Cleveland initially tried to move Joel Bitonio to tackle in order to start Corbett. However, the Browns decided the line would be better with undrafted rookie Desmond Harrison at left tackle and with Corbett on the bench.
When Corbett struggled, the Browns turned to former draft bust Greg Robinson. Corbett has never entered the equation, even though the Browns drafted him to be a significant piece of their offensive line rotation.
Corbett has been far from that as a rookie.
9 of 32
Ron Jenkins/Associated Press
Before acquiring Amari Cooper in late October, the Dallas Cowboys tried fielding a patchwork receiving corps with underwhelming results. Tavon Austin, who the Cowboys traded for in April, was part of it.
Austin has game-breaking speed that can add an explosive element to any offense. What he doesn’t have is reliability, consistency or, well, natural receiver ability.
While Austin did have a few big plays early in the season, he wasn’t someone Dak Prescott could count on. He had seven catches for 130 yards and two touchdowns in six games before suffering a groin injury that has kept him out ever since.
The Cowboys may get Austin back before the postseason, but fans shouldn’t expect him to be a premier weapon. He’s little more than a hit-or-miss gadget player.
10 of 32
David Zalubowski/Associated Press
The Denver Broncos traded for safety Su’a Cravens in the offseason to add some depth to their secondary. However, Cravens hadn’t played since 2016 and has been a major disappointment in his NFL return.
Cravens has been a liability on the field—he’s easily baited by opposing quarterbacks and receivers alike—and he’s had trouble even getting on it. He didn’t appear in a game until Week 9, and he was a healthy scratch in Weeks 15 and 16.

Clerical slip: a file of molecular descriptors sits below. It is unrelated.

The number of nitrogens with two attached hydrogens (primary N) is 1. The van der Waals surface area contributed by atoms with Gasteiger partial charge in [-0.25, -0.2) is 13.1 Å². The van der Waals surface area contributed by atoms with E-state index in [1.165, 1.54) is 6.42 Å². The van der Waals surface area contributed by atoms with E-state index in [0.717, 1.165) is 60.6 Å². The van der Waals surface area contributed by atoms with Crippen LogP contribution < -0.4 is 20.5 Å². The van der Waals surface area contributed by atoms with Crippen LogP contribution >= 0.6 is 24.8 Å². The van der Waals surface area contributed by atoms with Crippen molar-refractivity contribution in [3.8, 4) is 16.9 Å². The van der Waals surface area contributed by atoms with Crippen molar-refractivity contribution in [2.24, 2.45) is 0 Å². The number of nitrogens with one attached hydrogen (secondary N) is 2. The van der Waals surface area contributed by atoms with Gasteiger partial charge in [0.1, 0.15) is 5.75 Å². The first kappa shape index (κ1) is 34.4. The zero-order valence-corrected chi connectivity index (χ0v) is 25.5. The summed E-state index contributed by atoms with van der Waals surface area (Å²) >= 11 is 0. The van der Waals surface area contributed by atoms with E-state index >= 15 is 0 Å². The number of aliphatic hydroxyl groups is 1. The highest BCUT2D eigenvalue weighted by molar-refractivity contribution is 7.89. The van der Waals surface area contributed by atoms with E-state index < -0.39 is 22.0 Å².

Broncos head coach Vance Joseph claimed to be playing his best players against Cleveland in Week 15, which Cravens did not appreciate.
“If you think you can do better without me, that’s cool,” Cravens said, per Ryan O’Halloran of the Denver Post.
It seems like Denver can.
11 of 32
Rick Osentoski/Associated Press
Florida cornerback Teez Tabor ran a disappointing 4.62-second 40-yard dash at the 2017 combine, but the Detroit Lions decided to take a chance on him in the second round anyway. Former Pro Bowl cornerback and fellow Florida alum Joe Haden also had a disappointing 40 time coming into his draft, after all.
But unlike Haden, Tabor hasn’t been able to overcome his lack of burst.
The 21-year-old has regularly been burned in pass coverage. As a result, he has frequently been left out of the defensive game plan. While Tabor has appeared in 11 games this season, he’s started only four and has yet to record a pass defended in the NFL.
Tabor was a healthy scratch in Week 16 and has only 22 tackles on the season. That’s bad for any defender, let alone a second-round pick.
12 of 32
Charles Krupa/Associated Press
Linebacker Nick Perry was one of the Green Bay Packers’ most underrated defenders in 2016 and 2017. However, he struggled to adapt to defensive coordinator Mike Pettine’s defense this year, and he was more often a liability than an asset.